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Beyond The Ice: Marco Sturm Looks From The Outside In

Marco Sturm and the Florida Panthers came into TD Garden last night and took two points from the reigning Stanley Cup Champions -- a team that Sturm knows all too well.

BOSTON, MA - DECEMBER 08: Marco Sturm #16 of the Florida Panthers and Dennis Seidenberg #44 of the Boston Bruins fight for the puck on December 8, 2011 at TD Garden in Boston, Massachusetts.  (Photo by Elsa/Getty Images)
BOSTON, MA - DECEMBER 08: Marco Sturm #16 of the Florida Panthers and Dennis Seidenberg #44 of the Boston Bruins fight for the puck on December 8, 2011 at TD Garden in Boston, Massachusetts. (Photo by Elsa/Getty Images)
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It happens in every sport. Because sports are so much business, often times you will see two really good friends get ripped apart from each other in a matter of hours. Trades can happen so fast, and an athlete has to be prepared to move at a moment's notice.

Marco Sturm knows exactly how that goes.

Sturm had been playing with the Bruins for over five seasons and was one of the favorite players on the team. One of his most unforgettable moments was back on January 1, 2010 when his overtime goal sent the B's past the Philadelphia Flyers to win the Winter Classic at Fenway Park. Sturm continued to play and accumulated 22 goals that year to lead the team in goals.

"As a player he was, at that time we didn't have a ton of speed up front and he certainly brought that and that's what we liked about Marco was his speed and he could come off of the wing and then take that shot," Bruins head coach Claude Julien said about Sturm. "So he was one of those guys that really felt like, he wanted to be one of those guys that we could rely on when we wanted to turn things around. He was and then injuries caught up to him and changes were made."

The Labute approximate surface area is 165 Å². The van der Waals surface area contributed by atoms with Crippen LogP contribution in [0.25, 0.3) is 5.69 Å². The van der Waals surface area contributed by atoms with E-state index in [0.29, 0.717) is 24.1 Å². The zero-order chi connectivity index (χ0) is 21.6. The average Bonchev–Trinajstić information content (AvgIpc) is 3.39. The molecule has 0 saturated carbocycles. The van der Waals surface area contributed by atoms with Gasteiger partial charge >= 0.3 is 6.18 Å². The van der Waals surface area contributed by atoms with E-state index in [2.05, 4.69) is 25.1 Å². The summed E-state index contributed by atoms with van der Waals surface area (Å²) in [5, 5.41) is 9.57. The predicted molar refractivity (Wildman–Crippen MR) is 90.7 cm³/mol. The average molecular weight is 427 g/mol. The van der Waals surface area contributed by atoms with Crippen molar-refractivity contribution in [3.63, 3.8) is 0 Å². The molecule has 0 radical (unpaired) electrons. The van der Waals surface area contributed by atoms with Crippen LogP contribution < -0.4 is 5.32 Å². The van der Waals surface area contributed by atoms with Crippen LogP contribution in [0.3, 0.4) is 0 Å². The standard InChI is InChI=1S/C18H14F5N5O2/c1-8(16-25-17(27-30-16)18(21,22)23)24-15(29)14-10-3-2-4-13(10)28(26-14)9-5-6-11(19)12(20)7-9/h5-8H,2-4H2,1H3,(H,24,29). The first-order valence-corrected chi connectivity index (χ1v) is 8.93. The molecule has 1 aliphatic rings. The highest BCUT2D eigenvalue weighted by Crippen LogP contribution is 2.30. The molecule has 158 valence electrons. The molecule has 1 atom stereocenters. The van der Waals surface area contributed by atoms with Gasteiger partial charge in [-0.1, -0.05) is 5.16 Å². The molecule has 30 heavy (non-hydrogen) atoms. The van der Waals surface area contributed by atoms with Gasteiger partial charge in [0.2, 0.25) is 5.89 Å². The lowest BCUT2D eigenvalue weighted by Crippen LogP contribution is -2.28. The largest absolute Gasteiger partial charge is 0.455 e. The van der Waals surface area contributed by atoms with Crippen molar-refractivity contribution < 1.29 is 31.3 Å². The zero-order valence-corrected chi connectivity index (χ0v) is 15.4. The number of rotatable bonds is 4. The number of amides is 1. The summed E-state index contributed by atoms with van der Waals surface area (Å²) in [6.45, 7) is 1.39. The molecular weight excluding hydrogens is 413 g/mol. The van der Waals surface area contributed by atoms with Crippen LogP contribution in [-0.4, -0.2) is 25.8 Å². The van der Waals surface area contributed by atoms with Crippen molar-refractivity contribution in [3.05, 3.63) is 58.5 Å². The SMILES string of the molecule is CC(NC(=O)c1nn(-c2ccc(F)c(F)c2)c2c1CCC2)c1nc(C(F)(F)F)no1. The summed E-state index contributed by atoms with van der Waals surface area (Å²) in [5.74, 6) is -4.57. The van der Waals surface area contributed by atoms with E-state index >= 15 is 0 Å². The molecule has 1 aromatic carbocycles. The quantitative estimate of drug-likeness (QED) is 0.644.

Injuries. A word that plagued Sturm his entire career and this time changed it so dramatically.

The Bruins made it to the Eastern Conference Semifinals and they were once again playing against the Flyers. Sturm didn't last too long and hurt his knee just 21 seconds into the first game of that series. The Bruins went on to lose that series, despite having a 3-0 lead in the first three games. But Sturm lost so much more.

The 6'0, 194-pound German forward was benched with a torn ACL and MCL. That wasn't the first problem he had with his knees, and it resulted in his second knee surgery in just three years. Even after his surgery, Sturm had to go through rehabilitation which took him out of the majority of the first half of the following season--the year of the Stanley Cup Champion Bruins.

Though he wasn't on the ice, he still contributed to the team and managed to still be a part of them without lacing up his skates.

"Well Marco was one of those guys that, his last few years he had some pretty bad injuries and going back to those days, I know that he was- really wanted to feel part of the team," Julien said. "He was doing things from the outside, getting guys ready, bringing in some stuff before playoffs and kind of giving them little things that would kind of make us- or solidify what we were as a team."

And those feeling didn't stop. They wouldn't stop.

Then came the moment that players hate to hear. December 11, 2010 Sturm was told by GM Peter Chiarelli that he had been traded to the L.A. Kings for "future considerations." Sturm had no choice, and was forced to pack up and ship across the country midway through the season, with his knee almost completely healed.

Teammate and best friend Dennis Seidenberg felt for Sturm, and that day during the press conference almost looked like his eyes were welling up with tears.